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Swedish Films Go Down Well at Tbilisi Film Festival

By Salome Modebadze
Monday, December 12
The 12th Tbilisi International Film Festival (TIFF) offered a variety of films from Georgia, Europe and the US to cinemagoers during its 5-day program. Giving the audience an opportunity to get acquainted with modern and classical Swedish cinematography at Amirani cinema the Swedish program From Sweden with Love played one of the most outstanding parts of the festival in cooperation with the Swedish Embassy in Tbilisi with the support of the Swedish Institute in Stockholm.

Nine premieres in Tbilisi, all proving popular abroad, include new films She Monkeys and Sound of Noise as well as earlier works of famous masters awarded with various international prizes. Levan Akin, a special guest of the program which arrived in Georgia with his short film called The Last Thing (De sista sakerna) is among the most interesting film directors in modern Sweden. The film is about the tragedy of the family of an eleven-year-old Hugo whose brother dies at sea. But the family manages to overcome the pain by remaining together strengthened with love towards one another.

Sweden-born Akin’s Georgian roots were pleasantly highlighted at his new movie Certain People (Katinkas Kalas). Akin met the audience with “gamarjoba,” which in Georgian means “hello.” When his family flew to Georgia during communist times Levan even went to camp as a pioneer. Director of several award winning short films and TV-series, Akin has a very special dream to shoot a film about Queen Tamar in Georgia. “We like impossible projects,” he told The Messenger. Encouraging young Georgian film makers to have the courage to tell the truth through their films Akin emphasized that “telling stories that are near to them is what makes a good film. Sharing his emotions about the Georgian film Street Days (Kuchis Dgeebi) directed by Levan Koguashvili in 2010, Akin spoke of the beauty of Georgia. “Nobody should die to make things important in a film. A film shouldn’t be emotionally touching I think it should be intellectual,” he said talking about his first feature film which is about to be released to Swedish audiences, pieces of which were shown to Georgian cinemagoers.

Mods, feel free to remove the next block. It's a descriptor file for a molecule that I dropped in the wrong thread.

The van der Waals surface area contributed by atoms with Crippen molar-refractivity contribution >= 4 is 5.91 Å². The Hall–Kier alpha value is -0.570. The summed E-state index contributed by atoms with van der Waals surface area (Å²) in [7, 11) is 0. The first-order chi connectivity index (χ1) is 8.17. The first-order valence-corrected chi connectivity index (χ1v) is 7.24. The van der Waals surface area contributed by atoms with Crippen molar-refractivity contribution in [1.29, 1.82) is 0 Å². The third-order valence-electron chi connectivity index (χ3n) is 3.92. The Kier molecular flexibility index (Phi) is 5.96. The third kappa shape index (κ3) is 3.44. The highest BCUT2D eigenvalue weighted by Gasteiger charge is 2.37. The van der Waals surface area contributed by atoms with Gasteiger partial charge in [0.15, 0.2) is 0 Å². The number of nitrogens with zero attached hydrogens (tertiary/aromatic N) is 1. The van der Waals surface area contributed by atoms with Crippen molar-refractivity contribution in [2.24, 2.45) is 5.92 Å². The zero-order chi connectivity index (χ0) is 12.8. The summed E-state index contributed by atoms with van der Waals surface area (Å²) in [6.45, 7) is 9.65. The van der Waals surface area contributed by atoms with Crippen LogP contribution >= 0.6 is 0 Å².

Certain People is about multicultural group of people from different backgrounds. Trying to go against the main trend of modern Swedish cinematography Akin chose simplicity in the plot. A small group of friends gathered at Katinka’s summer house are celebrating her birthday. The guests, in their thirties, from the upper class, the art world and liberal humanist bohemians are sitting on the floor smoking amongst books, antiques and modern art. But when Katinka’s brother brings a blond game show hostess the party sets off on a high note.

Amazed by Georgia’s beauty, Erika Stark producer of Akin’s films spoke of the balance between humor and tragedy in cinematography. “It’s easier to tell people something with joy,” she explained. Stressing that the roots of behavior or attitude are more important than the effects the Swedish guests continue exploring new interesting areas without focusing on a specific topic for new films. “We are very glad that the Swedish program was so successful in Georgia,” Tamar Datuashvili Press, Information and Cultural Affairs Officer of the Embassy of Sweden said promising to bring Akin’s Certain People to the TIFF next year.